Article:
The process of reclaiming my outside space after weeks away takes a strong stomach and a sharp pair of pruners; and though I have both, I’m nowhere near finished with the carnage and bloodshed. Truth be told, I have been wandering around in a bit of a daze, gobsmacked by the rampant growth of weeds and invasive vines contrasting sharply with the puny habits of plants I naively thought might possess a bit of backbone.
Still, these are the moments in life that separate the men from the boys. I can either cry and wait for the first frost to wipe out those who threaten my sovereignty, or each and every day I can take a few steps further towards the military dictatorship that has always characterized this peaceful, insurgent-free land.
Reclamation by stages is made easier because of the structure of my garden. For better or worse, it is separated into many different sections – sections that those with a HGTV show and fat book contracts would term ‘garden rooms.’ This is a great way to garden for three reasons:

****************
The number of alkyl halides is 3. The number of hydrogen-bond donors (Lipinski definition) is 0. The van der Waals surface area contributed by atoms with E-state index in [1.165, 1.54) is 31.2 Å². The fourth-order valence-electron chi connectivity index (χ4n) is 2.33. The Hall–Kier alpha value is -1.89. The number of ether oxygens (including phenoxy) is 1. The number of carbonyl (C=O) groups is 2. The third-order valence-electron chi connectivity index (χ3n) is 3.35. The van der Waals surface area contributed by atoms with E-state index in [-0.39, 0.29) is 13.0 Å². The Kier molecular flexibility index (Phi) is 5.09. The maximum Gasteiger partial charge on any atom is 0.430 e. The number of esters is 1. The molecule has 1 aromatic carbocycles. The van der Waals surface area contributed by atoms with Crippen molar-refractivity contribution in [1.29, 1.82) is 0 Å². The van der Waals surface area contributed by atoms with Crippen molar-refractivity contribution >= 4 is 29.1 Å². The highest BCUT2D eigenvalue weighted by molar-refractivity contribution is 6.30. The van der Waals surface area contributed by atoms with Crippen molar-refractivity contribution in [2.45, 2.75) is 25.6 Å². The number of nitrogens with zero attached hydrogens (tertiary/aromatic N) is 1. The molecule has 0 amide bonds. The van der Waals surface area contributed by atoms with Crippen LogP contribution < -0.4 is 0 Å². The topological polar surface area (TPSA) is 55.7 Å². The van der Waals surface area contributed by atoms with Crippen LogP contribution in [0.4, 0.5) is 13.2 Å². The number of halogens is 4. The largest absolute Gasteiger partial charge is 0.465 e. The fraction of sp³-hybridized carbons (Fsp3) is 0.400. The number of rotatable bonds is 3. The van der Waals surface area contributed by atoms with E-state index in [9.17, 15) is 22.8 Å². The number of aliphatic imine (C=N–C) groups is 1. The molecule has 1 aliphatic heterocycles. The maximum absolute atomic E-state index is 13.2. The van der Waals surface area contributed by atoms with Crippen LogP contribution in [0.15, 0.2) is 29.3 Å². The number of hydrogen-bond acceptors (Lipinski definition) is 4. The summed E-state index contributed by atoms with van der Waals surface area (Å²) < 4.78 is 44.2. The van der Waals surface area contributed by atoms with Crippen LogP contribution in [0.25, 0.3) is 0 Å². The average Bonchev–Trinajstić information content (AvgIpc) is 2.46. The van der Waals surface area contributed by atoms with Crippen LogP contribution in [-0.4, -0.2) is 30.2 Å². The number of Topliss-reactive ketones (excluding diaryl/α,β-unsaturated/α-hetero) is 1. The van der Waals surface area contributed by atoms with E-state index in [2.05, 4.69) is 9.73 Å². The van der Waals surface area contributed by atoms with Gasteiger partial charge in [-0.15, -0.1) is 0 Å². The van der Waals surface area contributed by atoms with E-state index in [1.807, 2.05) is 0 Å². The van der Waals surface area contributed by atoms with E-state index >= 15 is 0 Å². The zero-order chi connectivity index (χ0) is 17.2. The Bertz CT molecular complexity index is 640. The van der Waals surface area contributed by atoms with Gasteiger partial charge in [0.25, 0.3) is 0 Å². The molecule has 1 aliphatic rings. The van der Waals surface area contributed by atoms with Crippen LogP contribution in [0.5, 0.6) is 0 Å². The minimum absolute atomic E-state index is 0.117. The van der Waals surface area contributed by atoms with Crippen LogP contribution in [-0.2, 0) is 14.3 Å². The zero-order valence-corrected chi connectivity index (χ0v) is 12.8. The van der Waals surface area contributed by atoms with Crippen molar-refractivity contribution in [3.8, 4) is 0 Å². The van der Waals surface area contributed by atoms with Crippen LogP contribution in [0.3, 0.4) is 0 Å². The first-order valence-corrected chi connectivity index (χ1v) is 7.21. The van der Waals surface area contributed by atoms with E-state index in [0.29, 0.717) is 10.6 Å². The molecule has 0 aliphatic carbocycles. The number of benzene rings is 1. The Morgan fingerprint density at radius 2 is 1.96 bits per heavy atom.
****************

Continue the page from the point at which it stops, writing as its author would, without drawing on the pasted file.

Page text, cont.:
1) When you’ve killed yourself in a six hour marathon of weeding, pruning and maintaining a ‘room,’ you can enjoy the fruits of your labor in a section that has a beginning and an end – in short, its own character.
2) Just as we all tend to do inside the house, you can take all the rubbish from one room and pile it in another, and then close the door. That door can remain closed for years, or at least until your in-laws come to visit.
3) The garden is visually enlarged as one’s eye travels from space to space – seeking hidden corners and unexpected surprises around the next bend. Thus a tiny garden is a tiny garden only on paper.
However, it is equally a terrible way to garden for three other reasons: